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Command line primer

Now that you're set up, fire up Terminal or Cmder and let's do some Command Line practice.

In the following notes, you'll follow along with a series of commands. In all the notes, each command is prefixed with a $ to signify that the line is being run in command line. You don't have to actually type in the $.

Navigating around directories

One of the things you'll do most in CL is work with files on your computer and navigate around directories.

When you first open Terminal/Cmder you should be in your home directory, and you can confirm this by typing in the command pwd which is short for present working directory, i.e. where am I?

In my case, on a Mac I see this as a result of pwd:

$ pwd

On Windows, I see this:

$ pwd

Next, type in the command ls (list) which will show you everything in your home directory.

One of the directories you should see listed is your Desktop.

Move to your Desktop folder using the cd (change directory command).

$ cd Desktop

Use the ls (list) command again to see the contents of your Desktop:

$ ls

On the desktop let's create a new, empty directory using the mkdir command. We'll call the directory practice.

$ mkdir practice

Now, move into this new directory:

$ cd practice

You can use the pwd command again to confirm you're in the practice folder.

$ pwd

Creating text files

In our new practice directory, let's create a new file called example.txt with the touch command:

$ touch example.txt

Use the ls command again to see that the file was created:

$ ls

Now let's edit this file...

Editing text files with nano

To edit text files directly from the command line, you can use the simple CL text editor called nano. Nano is installed by default on Mac and is built into the Cmder program we're using in this class.

$ nano example.txt

Enter the text This is just a test into the file. Then, here are the steps to save your changes in nano:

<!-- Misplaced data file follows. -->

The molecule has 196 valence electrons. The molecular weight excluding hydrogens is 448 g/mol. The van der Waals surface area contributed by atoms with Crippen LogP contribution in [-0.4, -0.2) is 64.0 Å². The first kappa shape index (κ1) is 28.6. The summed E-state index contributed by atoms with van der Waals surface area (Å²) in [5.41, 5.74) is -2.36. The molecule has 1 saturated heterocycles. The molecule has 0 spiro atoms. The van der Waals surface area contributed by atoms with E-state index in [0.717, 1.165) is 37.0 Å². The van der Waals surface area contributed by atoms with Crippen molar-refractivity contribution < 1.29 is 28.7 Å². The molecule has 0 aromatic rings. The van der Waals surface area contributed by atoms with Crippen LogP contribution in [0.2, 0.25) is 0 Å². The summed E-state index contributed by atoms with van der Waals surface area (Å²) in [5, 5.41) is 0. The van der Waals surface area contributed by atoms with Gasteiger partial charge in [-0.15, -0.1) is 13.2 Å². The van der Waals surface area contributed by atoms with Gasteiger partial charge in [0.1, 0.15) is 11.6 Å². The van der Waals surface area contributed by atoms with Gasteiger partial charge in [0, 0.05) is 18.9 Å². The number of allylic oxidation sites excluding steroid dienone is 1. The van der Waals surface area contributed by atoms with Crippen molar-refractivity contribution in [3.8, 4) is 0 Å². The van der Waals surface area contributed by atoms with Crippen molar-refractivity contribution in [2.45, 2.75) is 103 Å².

1. Hit ctrl + x to save your changes.
  2. Nano will ask you to type in the letter y to confirm your save.
  3. After typing in y, hit Enter.

To confirm your changes were made, you can use the cat (concatenate) command which will output the contents of any text file directly in the console:

$ cat example.txt
This is just a test

Try opening example.txt in nano again, making some edit to the text and saving again. Use cat to confirm your save worked.

Deleting text files

We've created a file, we've edited it, now let's delete it by running this command:

$ rm -i example.txt
remove example.text? (type 'y' for yes and hit Enter)

Note the addition of the -i... this is a flag which is how you send extra instructions when using commands.

In this case the i flag is short for interactive, meaning it'll ask you before deleting files. It's a good habit to use the i flag when working with rm so you don't accidentally delete anything you didn't mean to.

Using man pages

Mac users: To learn more about any of the commands so far, you can type man followed by the command name. This will tell you how to use the command and all the flag options you have. These “manuals” are called “man pages” and they exist for almost all command line programs.

$ man rm

The output from the man command will often span multiple screens. Use the Enter key to page through the output, or hit ctrl + z to exit.

Windows/Cmder users: Unfortunately man does not work in Cmder, but you can learn more about common commands by typing them in at ExplainShell.

Cleaning up

Before we wrap up, let's clean up the practice directory we created.

First, run the following command to move up one directory (i.e., out of the practice directory):

$ cd ../

Confirm you're back on your Desktop:

$ pwd

And now remove practice:

$ rm -ir practice

Note the addition of the r flag, which is needed for recursively removing directories and their contents.


In the notes on Windows Cmder and Mac Terminal, I touched on aliases which allow you to create shortcuts for commands.

For example, a command you'll see me using in lecture is ll. This is just an alias for the command ls -laFG (ls with flags that make the output optimal for reading).

This is a common alias many system administrators use. Given that, I built it into the course version of the Cmder app and the instructions for configuring Mac Terminal.

In conclusion...

There is a lot more you can do in CL besides working with files and directories. The above exercise was just to get you familiar with working with commands and some basic directory navigation.

See Common Commands for a quick cheat sheet on all the commands used above.